New Delhi, Mar 22: "My critics haven't taught me my cricket," Sachin Tendulkar has said in a rebuttal to those who were calling for him to retire.
Sachin said: "The day he feels "a little less passion" when walking out to bat for India, I will give up the game" adding, "critics didn't need to tell me to do so."
Tendulkar said he had played cricket because he loved to do and there was nothing better than playing for India.
"I still get goosebumps as I stand with my teammates when the national anthem is on. I still feel the same passion when I pick up my bat and go out," he said in an interview carried in the latest issue of 'Open' magazine.
"They (critics) can question but none of them have answers to their own questions. None of them has been in my predicament and it is impossible for them to understand what I have been thinking and feeling," said Tendulkar, who scored the historic 100th international ton in the Asia Cup match against Bangladesh last week.
When asked whether the final hurdle of scoring the hundredth century was the most difficult, the veteran batsman said: "There is no doubt it was. The 100th hundred was the most difficult to get. I really don't know why but it was."
"May be because it turned into a national obsession. May be because I wasn't able to escape talk of the 100th hundred and it was affecting me at a subconscious level. May be God was trying me harder," he said.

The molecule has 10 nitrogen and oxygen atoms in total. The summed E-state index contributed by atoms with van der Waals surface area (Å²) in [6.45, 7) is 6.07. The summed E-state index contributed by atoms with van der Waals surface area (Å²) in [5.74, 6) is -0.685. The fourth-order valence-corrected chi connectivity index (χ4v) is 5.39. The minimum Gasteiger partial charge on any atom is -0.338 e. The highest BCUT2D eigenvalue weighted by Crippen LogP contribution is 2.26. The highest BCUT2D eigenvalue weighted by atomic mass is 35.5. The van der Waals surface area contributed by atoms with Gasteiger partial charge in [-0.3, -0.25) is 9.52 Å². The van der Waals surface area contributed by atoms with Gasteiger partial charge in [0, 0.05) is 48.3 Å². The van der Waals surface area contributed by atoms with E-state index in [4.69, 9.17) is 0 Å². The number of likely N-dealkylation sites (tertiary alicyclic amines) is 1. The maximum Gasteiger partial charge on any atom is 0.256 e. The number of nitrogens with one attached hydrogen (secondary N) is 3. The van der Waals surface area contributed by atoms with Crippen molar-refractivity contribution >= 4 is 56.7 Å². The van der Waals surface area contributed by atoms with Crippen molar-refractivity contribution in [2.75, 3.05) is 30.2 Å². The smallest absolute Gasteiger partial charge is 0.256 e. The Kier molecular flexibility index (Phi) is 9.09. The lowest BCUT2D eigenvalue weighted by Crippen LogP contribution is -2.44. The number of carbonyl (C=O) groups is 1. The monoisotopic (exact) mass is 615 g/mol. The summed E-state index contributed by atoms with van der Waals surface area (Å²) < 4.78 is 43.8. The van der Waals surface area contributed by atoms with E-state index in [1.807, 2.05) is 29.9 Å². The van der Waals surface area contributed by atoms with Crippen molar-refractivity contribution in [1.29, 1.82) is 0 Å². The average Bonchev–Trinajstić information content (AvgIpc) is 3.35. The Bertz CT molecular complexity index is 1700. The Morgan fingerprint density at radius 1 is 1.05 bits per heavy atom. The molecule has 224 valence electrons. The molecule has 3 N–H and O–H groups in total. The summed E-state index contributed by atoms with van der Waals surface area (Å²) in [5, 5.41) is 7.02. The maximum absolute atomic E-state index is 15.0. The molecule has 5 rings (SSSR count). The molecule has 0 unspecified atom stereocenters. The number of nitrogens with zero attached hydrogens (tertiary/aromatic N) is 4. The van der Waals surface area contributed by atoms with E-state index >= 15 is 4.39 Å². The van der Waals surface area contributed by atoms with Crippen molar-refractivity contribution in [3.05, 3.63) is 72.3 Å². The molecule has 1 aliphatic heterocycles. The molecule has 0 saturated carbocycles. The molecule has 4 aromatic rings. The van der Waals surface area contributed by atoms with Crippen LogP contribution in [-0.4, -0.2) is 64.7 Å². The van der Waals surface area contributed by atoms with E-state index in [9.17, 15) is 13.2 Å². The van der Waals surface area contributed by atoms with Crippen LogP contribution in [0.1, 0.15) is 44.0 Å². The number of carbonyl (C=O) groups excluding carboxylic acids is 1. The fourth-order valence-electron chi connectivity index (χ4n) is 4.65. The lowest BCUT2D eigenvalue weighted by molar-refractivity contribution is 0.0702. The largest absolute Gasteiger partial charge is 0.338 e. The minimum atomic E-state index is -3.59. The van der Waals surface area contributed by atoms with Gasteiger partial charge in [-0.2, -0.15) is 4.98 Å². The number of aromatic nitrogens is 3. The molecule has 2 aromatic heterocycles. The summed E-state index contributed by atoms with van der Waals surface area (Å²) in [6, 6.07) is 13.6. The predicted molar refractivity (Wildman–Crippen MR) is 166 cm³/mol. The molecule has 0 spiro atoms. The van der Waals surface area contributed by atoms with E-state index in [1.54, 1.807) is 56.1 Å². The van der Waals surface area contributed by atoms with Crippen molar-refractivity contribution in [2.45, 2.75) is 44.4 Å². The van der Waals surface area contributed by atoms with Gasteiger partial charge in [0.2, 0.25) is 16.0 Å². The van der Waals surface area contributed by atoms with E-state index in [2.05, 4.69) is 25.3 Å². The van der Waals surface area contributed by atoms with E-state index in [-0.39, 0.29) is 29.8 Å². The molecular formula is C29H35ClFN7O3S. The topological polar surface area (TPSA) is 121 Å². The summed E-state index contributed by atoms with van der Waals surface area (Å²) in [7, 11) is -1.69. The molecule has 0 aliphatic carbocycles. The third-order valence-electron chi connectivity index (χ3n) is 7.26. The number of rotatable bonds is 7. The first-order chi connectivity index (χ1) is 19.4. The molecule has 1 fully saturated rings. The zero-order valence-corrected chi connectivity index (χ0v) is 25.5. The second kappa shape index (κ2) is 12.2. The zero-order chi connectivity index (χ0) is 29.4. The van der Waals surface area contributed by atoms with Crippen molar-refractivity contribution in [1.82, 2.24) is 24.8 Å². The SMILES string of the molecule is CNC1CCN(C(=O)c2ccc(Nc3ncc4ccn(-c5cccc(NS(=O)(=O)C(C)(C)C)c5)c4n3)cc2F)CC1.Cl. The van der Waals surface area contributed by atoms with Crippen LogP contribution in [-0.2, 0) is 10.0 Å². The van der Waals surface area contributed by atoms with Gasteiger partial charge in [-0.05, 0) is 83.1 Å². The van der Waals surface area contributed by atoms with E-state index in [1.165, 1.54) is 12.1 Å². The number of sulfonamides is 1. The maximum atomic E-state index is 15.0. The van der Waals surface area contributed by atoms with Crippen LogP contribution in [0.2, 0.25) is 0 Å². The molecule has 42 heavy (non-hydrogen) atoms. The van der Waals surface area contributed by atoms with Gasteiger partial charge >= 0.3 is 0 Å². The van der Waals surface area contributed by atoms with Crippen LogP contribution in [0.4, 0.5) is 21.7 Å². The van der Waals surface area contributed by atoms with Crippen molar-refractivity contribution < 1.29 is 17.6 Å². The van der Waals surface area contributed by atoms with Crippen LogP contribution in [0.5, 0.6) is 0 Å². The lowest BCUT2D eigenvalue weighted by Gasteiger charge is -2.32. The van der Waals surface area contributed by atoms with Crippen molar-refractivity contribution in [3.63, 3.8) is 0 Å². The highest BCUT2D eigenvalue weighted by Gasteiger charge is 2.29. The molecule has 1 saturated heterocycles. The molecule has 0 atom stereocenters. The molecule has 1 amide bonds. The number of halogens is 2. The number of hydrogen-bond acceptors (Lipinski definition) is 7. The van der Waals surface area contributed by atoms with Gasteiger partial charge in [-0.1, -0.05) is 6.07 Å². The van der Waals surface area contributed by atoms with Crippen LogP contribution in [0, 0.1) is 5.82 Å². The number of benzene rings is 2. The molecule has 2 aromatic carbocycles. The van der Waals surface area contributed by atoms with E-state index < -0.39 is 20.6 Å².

Asked whether the thought of retiring from ODI cricket had crossed his mind after India won the World Cup last year, Tendulkar said such a thought had never occurred to him.
"A number of my friends have also asked me why I didn't retire from ODI cricket after winning the world cup, they may well be right. It would indeed have been a grand exit, emotions were running high and the timing could not have been better but to be honest such a thought never occurred to me," he said.
"There's Sir Donald Bradman and Sir Garfield Sobers, two of the greatest ever cricketers to have played the game. In my time, there have been Brian Lara, Shane Warne, Jacques Kallis, Ricky Ponting, Rahul Dravid. Each of them is a great player," Tendulkar said.
"The one thing my journey has taught me is that however good you are and however talented you are, you have to be ready to grind it out in times of difficulty. You must be prepared to work hard. Keep working hard. And harder.
"There was never and never be a shortcut to success and it is important to know this and pursue your dream with passion, determination and intensity. That has been my belief right through my career," he said.
Tendulkar said he wanted to see India playing well in Tests and be a part in the resurgence.
"I want to see India start playing well in Test matches and I would want to play a part in the resurgence. We played very good Test cricket for five to six year before we lost the series to England and subsequently to Australia.
"I can tell you losses hurt, they hurt really badly. The entire team is keen to stage a turnaround and give fans a lot more to cheer about when we play England in October/November this year. It is important to overcome the really bad phase and move on and I want to do my bit to ensure that Indian Test cricket is back on track," he explained.